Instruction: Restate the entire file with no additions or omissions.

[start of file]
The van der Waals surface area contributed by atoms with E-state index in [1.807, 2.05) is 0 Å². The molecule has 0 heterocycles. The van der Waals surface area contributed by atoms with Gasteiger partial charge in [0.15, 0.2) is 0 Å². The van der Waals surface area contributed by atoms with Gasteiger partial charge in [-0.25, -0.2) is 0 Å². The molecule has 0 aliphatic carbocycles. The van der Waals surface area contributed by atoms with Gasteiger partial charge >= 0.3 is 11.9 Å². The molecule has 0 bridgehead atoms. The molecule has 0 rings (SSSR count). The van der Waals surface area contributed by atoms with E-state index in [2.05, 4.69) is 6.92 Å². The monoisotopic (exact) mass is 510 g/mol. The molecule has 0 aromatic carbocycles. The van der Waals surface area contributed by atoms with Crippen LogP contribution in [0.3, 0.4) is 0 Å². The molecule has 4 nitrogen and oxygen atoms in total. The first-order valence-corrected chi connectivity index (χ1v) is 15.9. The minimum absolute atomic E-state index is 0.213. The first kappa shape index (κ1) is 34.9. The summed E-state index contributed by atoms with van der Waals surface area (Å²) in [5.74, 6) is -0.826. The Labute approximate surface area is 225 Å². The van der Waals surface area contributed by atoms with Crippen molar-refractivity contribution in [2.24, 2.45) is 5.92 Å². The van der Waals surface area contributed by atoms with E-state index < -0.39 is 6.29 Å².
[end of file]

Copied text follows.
The van der Waals surface area contributed by atoms with E-state index in [1.807, 2.05) is 0 Å². The molecule has 0 heterocycles. The van der Waals surface area contributed by atoms with Gasteiger partial charge in [0.15, 0.2) is 0 Å². The van der Waals surface area contributed by atoms with Gasteiger partial charge in [-0.25, -0.2) is 0 Å². The molecule has 0 aliphatic carbocycles. The van der Waals surface area contributed by atoms with Gasteiger partial charge >= 0.3 is 11.9 Å². The molecule has 0 bridgehead atoms. The molecule has 0 rings (SSSR count). The van der Waals surface area contributed by atoms with E-state index in [2.05, 4.69) is 6.92 Å². The monoisotopic (exact) mass is 510 g/mol. The molecule has 0 aromatic carbocycles. The van der Waals surface area contributed by atoms with Crippen LogP contribution in [0.3, 0.4) is 0 Å². The molecule has 4 nitrogen and oxygen atoms in total. The first-order valence-corrected chi connectivity index (χ1v) is 15.9. The minimum absolute atomic E-state index is 0.213. The first kappa shape index (κ1) is 34.9. The summed E-state index contributed by atoms with van der Waals surface area (Å²) in [5.74, 6) is -0.826. The Labute approximate surface area is 225 Å². The van der Waals surface area contributed by atoms with Crippen molar-refractivity contribution in [2.24, 2.45) is 5.92 Å². The van der Waals surface area contributed by atoms with E-state index < -0.39 is 6.29 Å².